Geekhack Community Tribute Board

This is a community project to create a keyboard that represents as much of the GH community and people as possible. It was started by Linkshine on Geekhack and now has an impressive list of contributors.
There will be representation of people such as:

  • Mandolin
  • HKP
  • Zorb
  • Adamski
  • booper
  • doomcaps
  • bro

And many others not in this list. It will include a lot of custom keycaps but also things like a custom case and cable. If you want to contribute something to this board, I suggest you contact linkshine on Geekhack.

New Artisan Corner Interview With XX7

This is another interview for the Artisan Corner series spearheaded by /u/skiwithpete. My next interview will be with Martin from HKP.

Activity on The Tiny Hacking Keyboard

THKB The Tiny Hacking Keyboard The Tiny Hacking Keyboard is a custom project that started long ago in 2013. Its goal was to create a HHKB style 40% that is usable. ne0phyte (the creator) is back and working on another PCB two years after the project first started. This is looking to be a more featureful PCB with an integrated atmega32u4 chip unlike the first which housed a teensy.

Hopefully this work continues and we see this keyboard come to fruition. I think the 40% form factor holds a lot of interest and the design options have not been fully explored yet.

Logitech G410

Featuring Logitech’s Romer G switches as well as RGB backlighting and a place to put your phone. I have not tried the Romer G switches but this isn’t making me want to try them. It sports a very peculiar font and a very strange case design.

Logitech G410 Mechanical Keyboard

It is not the most offensive gaming design I have seen, but I just don’t get any interest from this design. The interesting feature is also the most gimmicky feature, of course I am referring to the phone holder. Which is more than that, it acts as a second screen. This is done through Logitech’s Arx Control. This allows your phone to display information and act as media controls which are already integrated into the keyboard. I am interested but I just don’t know if I would use that.

Flyshark 2 Foldable 40%

The Flyshark 2 foldable keyboard Although not mechanical, it is a 40% keyboard with bluetooth and it folds in half. Currently in the kickstarter process, it is at around $12,000 of $30,000 goal. If it was fully programmable, I would be a lot more interested. Simply because it is well and truly portable. But it currently comes in a German layout as well as a standard layout.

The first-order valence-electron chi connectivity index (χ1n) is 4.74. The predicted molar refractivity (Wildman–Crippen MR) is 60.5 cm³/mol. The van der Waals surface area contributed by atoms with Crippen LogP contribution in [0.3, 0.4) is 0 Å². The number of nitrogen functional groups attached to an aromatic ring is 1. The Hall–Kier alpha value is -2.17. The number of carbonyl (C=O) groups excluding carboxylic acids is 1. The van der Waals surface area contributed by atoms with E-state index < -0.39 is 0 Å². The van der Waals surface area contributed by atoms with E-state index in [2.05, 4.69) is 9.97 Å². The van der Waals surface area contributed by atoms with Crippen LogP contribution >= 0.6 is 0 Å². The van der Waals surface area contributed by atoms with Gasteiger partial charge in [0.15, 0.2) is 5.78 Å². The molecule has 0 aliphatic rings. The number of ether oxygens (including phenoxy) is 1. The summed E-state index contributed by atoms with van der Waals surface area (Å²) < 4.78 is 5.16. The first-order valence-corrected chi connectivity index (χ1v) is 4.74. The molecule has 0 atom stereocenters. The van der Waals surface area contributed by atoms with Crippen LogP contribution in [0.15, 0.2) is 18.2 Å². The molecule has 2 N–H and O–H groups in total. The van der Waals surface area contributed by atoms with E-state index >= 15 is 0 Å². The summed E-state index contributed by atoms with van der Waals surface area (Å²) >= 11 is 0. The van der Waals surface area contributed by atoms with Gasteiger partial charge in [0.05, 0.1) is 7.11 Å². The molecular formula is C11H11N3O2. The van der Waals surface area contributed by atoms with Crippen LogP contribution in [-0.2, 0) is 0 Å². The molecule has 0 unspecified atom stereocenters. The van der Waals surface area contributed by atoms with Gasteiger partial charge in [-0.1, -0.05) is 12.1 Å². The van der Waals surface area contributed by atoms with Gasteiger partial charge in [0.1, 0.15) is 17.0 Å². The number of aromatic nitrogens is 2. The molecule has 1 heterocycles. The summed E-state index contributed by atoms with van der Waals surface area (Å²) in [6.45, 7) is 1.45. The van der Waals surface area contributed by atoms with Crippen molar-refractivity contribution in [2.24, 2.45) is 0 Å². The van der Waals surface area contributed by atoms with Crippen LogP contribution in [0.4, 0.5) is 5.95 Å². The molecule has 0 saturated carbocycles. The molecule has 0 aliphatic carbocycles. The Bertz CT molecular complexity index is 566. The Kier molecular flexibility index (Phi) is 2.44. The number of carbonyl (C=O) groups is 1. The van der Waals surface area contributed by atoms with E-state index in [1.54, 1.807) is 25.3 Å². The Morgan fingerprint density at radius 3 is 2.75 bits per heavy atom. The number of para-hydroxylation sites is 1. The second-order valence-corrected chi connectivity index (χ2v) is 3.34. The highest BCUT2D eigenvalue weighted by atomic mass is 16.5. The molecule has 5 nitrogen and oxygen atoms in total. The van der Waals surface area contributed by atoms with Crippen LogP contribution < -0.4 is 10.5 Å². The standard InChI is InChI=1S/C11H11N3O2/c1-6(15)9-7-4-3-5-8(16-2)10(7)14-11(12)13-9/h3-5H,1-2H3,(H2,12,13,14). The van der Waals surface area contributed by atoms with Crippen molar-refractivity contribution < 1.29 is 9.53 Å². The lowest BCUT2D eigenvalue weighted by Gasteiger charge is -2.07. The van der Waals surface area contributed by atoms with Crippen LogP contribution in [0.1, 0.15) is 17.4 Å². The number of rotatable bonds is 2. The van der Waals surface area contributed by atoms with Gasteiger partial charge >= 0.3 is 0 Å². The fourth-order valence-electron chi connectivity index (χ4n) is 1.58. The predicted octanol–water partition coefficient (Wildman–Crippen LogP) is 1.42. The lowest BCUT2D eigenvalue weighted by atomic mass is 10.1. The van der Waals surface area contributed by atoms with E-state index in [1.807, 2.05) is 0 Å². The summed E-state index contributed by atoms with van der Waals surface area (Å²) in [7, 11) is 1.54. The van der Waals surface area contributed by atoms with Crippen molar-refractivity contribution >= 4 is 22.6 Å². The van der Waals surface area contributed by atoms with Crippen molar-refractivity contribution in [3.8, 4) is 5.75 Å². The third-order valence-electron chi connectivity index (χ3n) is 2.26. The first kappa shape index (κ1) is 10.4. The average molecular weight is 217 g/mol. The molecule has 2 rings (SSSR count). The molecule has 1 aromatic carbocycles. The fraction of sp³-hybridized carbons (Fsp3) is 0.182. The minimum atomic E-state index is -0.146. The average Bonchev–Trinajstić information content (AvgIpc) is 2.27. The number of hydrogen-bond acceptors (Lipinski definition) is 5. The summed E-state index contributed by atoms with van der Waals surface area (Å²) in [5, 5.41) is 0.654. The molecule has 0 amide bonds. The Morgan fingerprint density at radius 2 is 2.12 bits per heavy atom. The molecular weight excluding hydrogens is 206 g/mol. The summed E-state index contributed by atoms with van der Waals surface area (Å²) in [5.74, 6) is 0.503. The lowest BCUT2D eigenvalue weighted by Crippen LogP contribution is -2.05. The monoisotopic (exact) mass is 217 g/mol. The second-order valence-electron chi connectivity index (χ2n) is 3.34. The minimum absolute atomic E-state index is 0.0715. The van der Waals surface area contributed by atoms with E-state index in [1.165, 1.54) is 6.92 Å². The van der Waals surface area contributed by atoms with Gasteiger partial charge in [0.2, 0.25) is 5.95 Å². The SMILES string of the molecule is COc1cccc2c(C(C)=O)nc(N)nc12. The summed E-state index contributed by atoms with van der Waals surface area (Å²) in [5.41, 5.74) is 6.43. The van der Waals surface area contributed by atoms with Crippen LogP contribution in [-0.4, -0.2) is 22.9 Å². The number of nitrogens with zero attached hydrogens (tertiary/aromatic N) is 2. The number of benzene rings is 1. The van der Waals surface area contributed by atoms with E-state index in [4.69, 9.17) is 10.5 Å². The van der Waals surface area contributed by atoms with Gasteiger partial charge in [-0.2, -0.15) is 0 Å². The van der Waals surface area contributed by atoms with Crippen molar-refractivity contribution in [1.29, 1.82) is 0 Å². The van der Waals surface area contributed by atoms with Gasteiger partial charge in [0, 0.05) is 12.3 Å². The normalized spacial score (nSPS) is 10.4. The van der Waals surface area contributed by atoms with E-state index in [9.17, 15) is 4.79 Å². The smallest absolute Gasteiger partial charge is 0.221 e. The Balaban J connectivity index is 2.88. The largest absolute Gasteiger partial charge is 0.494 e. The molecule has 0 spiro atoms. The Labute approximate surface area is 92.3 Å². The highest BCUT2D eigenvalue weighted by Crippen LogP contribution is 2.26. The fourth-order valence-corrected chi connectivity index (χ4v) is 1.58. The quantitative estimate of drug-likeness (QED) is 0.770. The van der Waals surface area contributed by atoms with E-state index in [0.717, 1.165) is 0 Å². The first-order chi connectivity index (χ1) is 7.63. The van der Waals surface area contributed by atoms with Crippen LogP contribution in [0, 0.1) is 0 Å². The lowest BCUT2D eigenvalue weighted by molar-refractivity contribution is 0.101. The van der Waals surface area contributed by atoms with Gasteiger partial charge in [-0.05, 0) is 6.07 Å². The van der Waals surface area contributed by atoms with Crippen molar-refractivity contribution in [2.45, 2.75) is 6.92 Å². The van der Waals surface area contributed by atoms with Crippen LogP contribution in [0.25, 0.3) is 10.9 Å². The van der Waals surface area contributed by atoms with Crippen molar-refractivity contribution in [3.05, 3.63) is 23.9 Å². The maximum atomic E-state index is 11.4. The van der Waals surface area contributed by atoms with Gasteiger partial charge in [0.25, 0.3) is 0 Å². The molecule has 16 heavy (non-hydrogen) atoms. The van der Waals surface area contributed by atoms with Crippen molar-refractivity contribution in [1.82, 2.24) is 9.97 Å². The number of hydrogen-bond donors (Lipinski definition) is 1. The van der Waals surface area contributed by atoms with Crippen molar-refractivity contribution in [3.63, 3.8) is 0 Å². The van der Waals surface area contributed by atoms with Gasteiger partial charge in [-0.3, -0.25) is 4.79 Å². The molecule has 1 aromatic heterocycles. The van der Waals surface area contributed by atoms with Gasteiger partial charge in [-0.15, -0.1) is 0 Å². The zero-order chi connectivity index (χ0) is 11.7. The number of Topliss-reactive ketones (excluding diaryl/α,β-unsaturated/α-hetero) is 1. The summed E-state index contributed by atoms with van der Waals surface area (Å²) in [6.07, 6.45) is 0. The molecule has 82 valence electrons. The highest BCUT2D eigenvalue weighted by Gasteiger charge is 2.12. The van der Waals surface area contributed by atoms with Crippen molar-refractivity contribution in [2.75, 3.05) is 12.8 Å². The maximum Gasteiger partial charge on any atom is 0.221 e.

It comes with a butterfly like rubberdome rated at 5 million keypresses.

I will also be interested to see whether this ships (assuming it gets funded) before the textblade. Which has notoriously not shipped for a while now.

TextBlade Now Available To Purchase

The TextBlade can now be purchased through the Waytools website. I’m not sure how much of a good idea it would be to buy one yet, as I am fairly certain no backer has received theirs yet.

There was also a photo of the TextBlade released on their forum. Textblade in the nano stand

Despite the delays I am still very interested in this product. From the photos released it does look very nice. Far better than I expected it to look.

QWERKYwriter Gets Ship Date

The QWERKYwriter typewriter styled keyboard This was a project I was not fully aware of until recently. But it is another keyboard themed like a typewriter. I much prefer this design over the look of a datamancer which goes for a steam punk aesthetic. The QWERKYwriter looks incredibly clean and nice to type on. It is supposed to ship to those who are kickstarter backers on October 25th.

It is currently available to pre-order for $329 here

The UHK Being Torn Apart When Typing

I will be shortly putting together my experiences with the UHK prototype. Here I just wanted to showcase its unique ability to be both 60% and split 60%

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Typed on The Ultimate Hacking Keyboard

UKKeycaps Grab Bags

Once again UKKeycaps is doing something good for the UK. This is an interest check for Signature Plastics grab bags for the UK. This allows those in the UK to get a chance for a cheaper grab bag, which would have cost a little more if ordered directly ordered from SP. For the UK, the bags will cost £35 with free shipping. This is all for a random assortment of 1000 keycaps.

Ducky One in Blue

Coming from the UK Ducky Facebook page, there will be a blue Ducky One.

Ducky One, Blue model

Posted by Ducky Keyboards UK on Wednesday, 16 September 2015